• Repeat every day until your sourdough starter is bubbly and super active. Normally it takes six to seven days



  • Every day when you are about to feed the starter, you might see a brownish liquid on the top of it. Just stir it back in.
  • The starter should smell sour, it doesn’t mean it has gone bad.
  • Any mold or mildew on top of the starter means it has gone bad. There is no way to save it.

Frequently asked questions (FAQ)

Why should I use rye flour?

The reason you need to start the sourdough starter with rye flour is because there is more “food” for the yeast to eat. You can substitute with whole-wheat flour or bread flour, if you don’t have rye. It may take longer for your starter to get active though.

My sourdough starter is dead. It was super active, but now nothing happens. Should I start over?

It is very common that the starter will seem dead after a couple of days. Don’t get discouraged. Just keep the schedule. Feed every day.

I keep feeding, but nothing happens. What’s wrong?

An incredibly important factor in starting a sourdough starter is temperature. If your kitchen is around 20°C/68°F it will slow down the process significantly.

The starter works best between 25°C/77°F to 28°C/82°F. So put it somewhere warm. On top of the fridge or in a window with sunlight are good choices. If you have an oven where you can turn on the light without turning on the oven, that could be an option too.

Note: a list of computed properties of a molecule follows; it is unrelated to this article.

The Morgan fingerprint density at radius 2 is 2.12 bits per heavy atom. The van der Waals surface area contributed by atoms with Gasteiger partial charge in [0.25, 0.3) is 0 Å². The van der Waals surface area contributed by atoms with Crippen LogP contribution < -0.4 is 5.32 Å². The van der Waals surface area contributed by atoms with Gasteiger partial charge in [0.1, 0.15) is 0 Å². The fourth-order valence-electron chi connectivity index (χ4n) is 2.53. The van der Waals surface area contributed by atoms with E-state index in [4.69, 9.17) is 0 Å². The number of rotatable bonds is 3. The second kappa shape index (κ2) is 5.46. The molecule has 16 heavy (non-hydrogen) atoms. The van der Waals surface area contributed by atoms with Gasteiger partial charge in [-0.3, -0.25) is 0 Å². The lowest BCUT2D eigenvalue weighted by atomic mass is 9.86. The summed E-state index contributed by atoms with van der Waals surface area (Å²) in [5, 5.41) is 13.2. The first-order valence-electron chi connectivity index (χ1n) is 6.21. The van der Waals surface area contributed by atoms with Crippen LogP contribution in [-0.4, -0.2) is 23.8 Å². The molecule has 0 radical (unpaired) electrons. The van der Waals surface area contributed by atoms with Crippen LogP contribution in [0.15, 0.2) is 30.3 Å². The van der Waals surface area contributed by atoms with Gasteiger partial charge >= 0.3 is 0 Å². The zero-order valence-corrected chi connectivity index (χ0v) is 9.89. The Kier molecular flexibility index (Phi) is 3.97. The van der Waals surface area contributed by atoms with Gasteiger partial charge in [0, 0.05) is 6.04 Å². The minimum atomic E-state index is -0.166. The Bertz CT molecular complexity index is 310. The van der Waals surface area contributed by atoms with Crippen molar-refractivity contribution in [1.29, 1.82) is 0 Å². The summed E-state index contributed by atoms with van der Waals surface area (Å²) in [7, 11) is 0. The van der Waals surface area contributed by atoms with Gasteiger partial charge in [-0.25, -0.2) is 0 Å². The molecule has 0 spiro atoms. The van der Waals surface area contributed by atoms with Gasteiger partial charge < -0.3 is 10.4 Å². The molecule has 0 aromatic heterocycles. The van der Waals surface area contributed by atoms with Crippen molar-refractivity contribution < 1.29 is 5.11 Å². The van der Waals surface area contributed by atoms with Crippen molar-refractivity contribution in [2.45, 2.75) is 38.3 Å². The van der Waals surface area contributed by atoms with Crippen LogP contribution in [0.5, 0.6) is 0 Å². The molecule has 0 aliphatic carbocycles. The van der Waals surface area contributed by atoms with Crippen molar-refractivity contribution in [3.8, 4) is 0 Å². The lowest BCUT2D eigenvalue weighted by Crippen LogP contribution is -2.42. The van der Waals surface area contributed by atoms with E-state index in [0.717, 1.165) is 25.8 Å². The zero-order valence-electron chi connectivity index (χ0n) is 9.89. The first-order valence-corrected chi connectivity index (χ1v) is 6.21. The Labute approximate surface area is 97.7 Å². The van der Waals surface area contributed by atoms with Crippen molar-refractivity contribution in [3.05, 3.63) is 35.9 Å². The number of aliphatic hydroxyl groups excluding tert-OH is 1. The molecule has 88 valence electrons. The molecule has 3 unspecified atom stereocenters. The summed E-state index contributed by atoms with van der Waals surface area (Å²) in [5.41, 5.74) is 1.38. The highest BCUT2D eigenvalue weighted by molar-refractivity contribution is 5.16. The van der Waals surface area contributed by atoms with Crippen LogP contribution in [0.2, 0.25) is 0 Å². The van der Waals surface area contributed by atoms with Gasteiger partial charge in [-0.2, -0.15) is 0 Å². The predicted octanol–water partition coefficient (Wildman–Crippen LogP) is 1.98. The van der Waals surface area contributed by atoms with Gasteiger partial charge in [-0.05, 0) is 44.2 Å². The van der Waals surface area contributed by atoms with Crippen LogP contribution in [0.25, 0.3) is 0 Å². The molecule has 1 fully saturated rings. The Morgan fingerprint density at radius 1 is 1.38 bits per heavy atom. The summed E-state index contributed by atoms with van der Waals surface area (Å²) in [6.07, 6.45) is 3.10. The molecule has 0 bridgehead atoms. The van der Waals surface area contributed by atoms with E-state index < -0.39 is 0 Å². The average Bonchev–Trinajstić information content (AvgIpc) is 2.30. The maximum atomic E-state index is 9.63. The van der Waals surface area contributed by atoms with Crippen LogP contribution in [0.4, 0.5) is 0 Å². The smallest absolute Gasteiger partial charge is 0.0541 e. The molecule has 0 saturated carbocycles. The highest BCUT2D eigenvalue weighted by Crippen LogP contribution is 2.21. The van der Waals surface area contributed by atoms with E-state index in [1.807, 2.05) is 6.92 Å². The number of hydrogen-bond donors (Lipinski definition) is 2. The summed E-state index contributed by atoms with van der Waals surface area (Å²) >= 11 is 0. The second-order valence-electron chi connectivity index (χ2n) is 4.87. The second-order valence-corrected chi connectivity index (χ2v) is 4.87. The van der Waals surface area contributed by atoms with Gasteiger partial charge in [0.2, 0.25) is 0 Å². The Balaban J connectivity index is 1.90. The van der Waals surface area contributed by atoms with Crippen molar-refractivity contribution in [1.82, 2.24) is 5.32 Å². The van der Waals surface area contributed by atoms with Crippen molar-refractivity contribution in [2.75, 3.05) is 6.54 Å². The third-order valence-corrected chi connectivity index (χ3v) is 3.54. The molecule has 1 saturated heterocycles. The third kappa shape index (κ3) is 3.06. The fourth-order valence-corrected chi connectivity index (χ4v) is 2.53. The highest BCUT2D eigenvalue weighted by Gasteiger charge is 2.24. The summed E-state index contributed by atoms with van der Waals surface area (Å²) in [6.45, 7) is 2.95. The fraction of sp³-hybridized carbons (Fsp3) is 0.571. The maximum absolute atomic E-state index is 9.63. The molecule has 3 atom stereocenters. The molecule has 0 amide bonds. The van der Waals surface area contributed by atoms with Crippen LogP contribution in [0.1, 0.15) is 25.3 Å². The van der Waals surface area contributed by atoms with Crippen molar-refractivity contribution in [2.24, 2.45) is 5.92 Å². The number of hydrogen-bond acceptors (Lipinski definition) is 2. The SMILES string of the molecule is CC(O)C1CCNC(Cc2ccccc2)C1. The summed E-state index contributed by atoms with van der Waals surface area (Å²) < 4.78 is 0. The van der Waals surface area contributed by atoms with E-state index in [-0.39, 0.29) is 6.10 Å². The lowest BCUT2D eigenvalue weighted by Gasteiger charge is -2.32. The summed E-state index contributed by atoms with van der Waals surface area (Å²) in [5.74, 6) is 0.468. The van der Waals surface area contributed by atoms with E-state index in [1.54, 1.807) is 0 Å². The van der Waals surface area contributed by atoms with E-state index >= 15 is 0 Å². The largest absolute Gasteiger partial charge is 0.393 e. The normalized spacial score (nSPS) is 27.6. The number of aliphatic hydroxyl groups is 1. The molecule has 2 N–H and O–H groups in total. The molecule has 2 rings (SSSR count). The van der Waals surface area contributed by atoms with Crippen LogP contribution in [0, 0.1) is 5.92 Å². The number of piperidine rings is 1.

Can I seal the glass?

Yes, it won’t hinder the growth as long as you open the glass every day (which if you follow the recipe you will do).

My starter was made with the glass jar sealed, but if it worries you, put the lid on top without sealing.

I started a starter but I need to leave for a few days. Can I put it in the fridge?

No, you have to constantly feed it to get it started. You can start putting it into the fridge after it grows every time after you feed it. That should be after the “dead period” mentioned above.

Skriv et svar

This site uses Akismet to reduce spam. Learn how your comment data is processed.

  1. Pingback: Sourdough bread recipe for beginners - it is very easy - Foodgeek

  2. Pingback: Broa de Milho recipe - Portuguese corn bread - Foodgeek

  3. Pingback: Worlds easiest sourdough bread - make awesome bread - Foodgeek

  4. Pingback: Danish rye bread recipe - The classic dark rye bread - Foodgeek

  5. Pingback: Sourdough bread oven spring - learn the secrets - Foodgeek

  6. Pingback: Tiger Bread Rolls Recipe - fluffy inside, crunchy on the outside - Foodgeek

  7. Pingback: Sourdough banana bread recipe - use your mushy bananas - Foodgeek

  8. Pingback: Chocolate Sourdough Bread recipe - A bread for the ages - Foodgeek

  9. Pingback: Sourdough Starter Maintenance - keep your starter healthy - Foodgeek

  10. Pingback: Sourdough naan bread recipe - great with any curry - Foodgeek

  11. Pingback: Gingerbread hearts recipe - delicious Danish fermented treats - Foodgeek

  12. Pingback: High hydration sourdough bread recipe with tangzhong -Foodgeek

  13. Pingback: Sourdough Focaccia recipe - a perfect bread for dinner - Foodgeek

  14. Faiezah Badat Reply

    Good day ,everytime I remove the 50 g of starter to add new flour and water should I do with the starter from the previous day?

    • You should take 50 grams of starter for the previous day and add 100 grams of flour and 100 grams of water 🙂